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Punching Bag or Counterpuncher Part II: Recouping Your Fees Under the Lanham Act

Congratulations—you’ve been sued again. This time it’s in federal court under the Lanham Act. You review the complaint, and while it’s not outrageously frivolous on its face (which we previously discussed here), it’s also not your run-of-the-mill Lanham Act case. You might assume that your only option is to fully litigate the claim, and wait for vindication from the Court on summary judgment or after trial. But the Lanham Act provides another remedy: fee-shifting to recoup your legal fees. If the Lanham Act claim you’ve defended against is “exceptional” under the “totality of the circumstances,” then you should vindicate your right to recover attorneys’ fees.

The Lanham Act provides that a “court in exceptional cases may award reasonable attorney fees to the prevailing party.” See 15 U.S.C. § 1117(a). In Octane Fitness, LLC v. ICON Health & Fitness, Inc., the Supreme Court analyzed what constitutes an “exceptional case” for fee-shifting purposes in the context of the identical fee-shifting provision in Section 285 of the Patent Act. 572 U.S. 545, 548 (citing 35 U.S.C. § 285). The Court, looking to the plain meaning of the word “exceptional,” concluded that an “exceptional case” is “simply one that stands out from others with respect to the substantive strength of a party’s litigating position (considering both the governing law and the facts of the case) or the unreasonable manner in which the case was litigated.” Id. at 554. The Court held that there is no “precise formula” for making this determination, but emphasized that district courts should consider the totality of the circumstances when deciding whether to award attorneys’ fees under the statute. Id. (citing Fogerty v. Fantasy, Inc., 510 U.S. 517, 534 n.19 (1994) for a non-exclusive list of factors to consider, including “frivolousness, motivation, objective unreasonableness (both in the factual and legal components of the case) and the need in particular circumstances to advance considerations of compensation and deterrence”).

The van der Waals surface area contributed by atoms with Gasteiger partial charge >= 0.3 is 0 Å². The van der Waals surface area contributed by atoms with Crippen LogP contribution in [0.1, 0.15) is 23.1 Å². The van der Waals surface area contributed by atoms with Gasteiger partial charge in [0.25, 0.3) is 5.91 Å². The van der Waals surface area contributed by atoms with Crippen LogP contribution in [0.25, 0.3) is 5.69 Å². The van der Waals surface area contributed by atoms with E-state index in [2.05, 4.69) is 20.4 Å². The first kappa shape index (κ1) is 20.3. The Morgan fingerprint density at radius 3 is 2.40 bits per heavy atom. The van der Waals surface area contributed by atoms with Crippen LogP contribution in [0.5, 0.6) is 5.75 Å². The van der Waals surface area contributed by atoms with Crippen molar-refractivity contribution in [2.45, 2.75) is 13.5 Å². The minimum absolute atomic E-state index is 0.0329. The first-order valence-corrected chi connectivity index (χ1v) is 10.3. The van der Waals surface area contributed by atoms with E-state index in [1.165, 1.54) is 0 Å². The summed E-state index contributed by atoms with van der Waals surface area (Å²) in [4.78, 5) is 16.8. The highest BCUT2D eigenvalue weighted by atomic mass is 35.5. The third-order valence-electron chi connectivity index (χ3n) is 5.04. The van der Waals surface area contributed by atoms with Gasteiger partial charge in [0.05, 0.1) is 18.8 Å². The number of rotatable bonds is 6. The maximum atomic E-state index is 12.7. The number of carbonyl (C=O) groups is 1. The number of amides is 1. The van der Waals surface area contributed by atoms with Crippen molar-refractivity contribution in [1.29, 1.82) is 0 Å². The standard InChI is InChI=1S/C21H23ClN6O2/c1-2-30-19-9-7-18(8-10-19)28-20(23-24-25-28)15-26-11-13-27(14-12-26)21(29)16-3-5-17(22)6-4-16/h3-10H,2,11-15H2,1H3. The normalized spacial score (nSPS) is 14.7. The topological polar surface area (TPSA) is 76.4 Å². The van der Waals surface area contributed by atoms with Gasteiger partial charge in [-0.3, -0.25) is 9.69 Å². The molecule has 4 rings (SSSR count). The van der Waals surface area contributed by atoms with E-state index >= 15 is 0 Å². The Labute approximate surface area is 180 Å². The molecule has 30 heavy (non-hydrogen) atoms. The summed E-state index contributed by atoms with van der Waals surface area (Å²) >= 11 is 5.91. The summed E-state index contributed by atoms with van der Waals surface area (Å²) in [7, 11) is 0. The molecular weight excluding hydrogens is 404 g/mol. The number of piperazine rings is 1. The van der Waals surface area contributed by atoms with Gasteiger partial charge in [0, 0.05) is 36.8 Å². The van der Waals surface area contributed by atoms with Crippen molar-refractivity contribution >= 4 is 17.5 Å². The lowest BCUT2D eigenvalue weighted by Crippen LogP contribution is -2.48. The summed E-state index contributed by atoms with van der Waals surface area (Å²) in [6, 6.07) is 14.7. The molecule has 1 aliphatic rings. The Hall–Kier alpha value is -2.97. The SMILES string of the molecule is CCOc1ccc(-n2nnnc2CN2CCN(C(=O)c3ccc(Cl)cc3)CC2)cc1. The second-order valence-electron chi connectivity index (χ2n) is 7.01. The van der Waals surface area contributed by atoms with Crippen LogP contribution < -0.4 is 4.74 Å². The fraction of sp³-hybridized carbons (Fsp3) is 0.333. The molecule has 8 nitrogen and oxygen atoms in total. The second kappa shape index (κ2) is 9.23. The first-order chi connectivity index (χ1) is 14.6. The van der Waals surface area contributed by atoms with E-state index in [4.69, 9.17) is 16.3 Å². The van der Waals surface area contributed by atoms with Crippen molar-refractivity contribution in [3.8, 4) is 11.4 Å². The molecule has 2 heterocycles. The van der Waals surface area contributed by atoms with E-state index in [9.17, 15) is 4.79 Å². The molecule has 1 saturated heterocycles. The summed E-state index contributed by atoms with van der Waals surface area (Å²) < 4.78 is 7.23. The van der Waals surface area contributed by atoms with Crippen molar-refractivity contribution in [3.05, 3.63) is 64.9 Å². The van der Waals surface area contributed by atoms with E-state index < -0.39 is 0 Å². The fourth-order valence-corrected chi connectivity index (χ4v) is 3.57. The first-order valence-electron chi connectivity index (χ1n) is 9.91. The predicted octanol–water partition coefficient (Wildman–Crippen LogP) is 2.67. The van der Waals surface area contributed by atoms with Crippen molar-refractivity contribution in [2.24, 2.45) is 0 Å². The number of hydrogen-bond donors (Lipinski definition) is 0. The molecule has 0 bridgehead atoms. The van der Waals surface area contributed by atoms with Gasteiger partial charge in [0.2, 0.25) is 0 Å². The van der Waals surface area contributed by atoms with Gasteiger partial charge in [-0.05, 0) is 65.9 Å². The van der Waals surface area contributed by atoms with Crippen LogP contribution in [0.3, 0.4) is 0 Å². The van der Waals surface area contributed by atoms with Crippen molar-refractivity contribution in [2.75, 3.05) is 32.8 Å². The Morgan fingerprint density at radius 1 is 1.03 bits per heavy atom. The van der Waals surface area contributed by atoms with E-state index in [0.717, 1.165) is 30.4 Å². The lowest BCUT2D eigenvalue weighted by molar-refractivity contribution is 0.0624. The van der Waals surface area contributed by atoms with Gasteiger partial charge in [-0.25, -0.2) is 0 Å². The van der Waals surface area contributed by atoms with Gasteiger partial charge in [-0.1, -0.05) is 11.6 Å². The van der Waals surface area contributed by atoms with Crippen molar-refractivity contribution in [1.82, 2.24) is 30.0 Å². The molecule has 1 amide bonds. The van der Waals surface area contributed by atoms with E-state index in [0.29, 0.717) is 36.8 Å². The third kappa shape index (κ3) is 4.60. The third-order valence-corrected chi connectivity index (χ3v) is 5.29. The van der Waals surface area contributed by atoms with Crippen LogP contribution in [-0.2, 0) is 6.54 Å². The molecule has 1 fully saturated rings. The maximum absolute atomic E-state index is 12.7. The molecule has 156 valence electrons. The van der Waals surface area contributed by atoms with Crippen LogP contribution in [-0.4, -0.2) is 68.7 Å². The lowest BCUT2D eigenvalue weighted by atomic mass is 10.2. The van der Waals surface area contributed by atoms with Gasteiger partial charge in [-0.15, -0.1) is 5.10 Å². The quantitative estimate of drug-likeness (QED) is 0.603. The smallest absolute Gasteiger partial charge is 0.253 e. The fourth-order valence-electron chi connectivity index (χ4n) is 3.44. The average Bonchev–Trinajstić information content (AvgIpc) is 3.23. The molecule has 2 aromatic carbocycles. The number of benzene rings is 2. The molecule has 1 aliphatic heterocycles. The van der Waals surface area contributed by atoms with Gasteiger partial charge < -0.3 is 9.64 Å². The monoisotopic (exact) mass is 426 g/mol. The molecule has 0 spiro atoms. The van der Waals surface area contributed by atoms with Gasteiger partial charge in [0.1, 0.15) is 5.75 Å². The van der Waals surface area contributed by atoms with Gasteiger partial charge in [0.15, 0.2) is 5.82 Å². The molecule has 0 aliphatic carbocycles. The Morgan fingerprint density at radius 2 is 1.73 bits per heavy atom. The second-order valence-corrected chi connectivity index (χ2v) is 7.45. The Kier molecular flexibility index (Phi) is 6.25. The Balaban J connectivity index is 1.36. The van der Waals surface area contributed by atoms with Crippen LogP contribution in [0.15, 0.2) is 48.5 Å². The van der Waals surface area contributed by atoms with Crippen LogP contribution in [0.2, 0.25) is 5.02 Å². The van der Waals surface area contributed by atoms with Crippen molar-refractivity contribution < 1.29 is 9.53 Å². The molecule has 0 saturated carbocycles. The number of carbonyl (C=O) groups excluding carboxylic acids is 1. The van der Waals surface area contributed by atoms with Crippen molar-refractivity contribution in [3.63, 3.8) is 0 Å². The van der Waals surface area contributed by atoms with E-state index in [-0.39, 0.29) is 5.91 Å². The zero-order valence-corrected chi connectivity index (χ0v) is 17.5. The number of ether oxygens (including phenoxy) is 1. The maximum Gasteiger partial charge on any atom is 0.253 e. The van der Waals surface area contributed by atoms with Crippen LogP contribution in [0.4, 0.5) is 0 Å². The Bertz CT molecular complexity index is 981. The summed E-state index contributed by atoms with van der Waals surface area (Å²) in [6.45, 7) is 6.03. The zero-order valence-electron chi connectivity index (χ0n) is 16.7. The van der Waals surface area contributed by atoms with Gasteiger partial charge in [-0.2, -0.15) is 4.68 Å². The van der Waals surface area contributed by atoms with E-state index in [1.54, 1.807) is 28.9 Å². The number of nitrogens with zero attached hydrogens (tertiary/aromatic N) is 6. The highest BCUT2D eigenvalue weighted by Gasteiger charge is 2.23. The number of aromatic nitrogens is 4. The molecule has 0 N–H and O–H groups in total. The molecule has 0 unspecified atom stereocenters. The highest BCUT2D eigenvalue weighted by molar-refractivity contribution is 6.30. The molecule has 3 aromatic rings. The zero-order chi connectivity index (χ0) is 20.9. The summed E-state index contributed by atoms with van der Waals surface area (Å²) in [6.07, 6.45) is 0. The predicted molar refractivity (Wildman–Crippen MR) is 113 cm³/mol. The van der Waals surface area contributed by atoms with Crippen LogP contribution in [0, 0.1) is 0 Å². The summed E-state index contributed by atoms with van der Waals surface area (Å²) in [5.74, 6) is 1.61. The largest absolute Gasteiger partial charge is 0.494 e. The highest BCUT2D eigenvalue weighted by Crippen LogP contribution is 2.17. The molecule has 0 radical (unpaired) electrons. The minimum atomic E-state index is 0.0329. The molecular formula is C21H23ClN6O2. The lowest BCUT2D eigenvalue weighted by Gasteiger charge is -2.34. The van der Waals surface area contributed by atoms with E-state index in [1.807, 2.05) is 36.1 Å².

There does not have to be “misconduct” in the litigation in order for it to be “exceptional.” Instead, the Court adopted a more flexible “totality of the circumstances” standard, holding that an “exceptional case” under the Lanham Act for fee-shifting purposes was not limited to cases in which the losing party had acted in “bad faith” but rather meant a case that was “uncommon, not run-of-the-mill”. Id. at 554 (citing Noxell Corp. v. Firehouse No. 1 Bar-B-Que Restaurant, 771 F.2d 521, 526 (D.D.C. 1985)).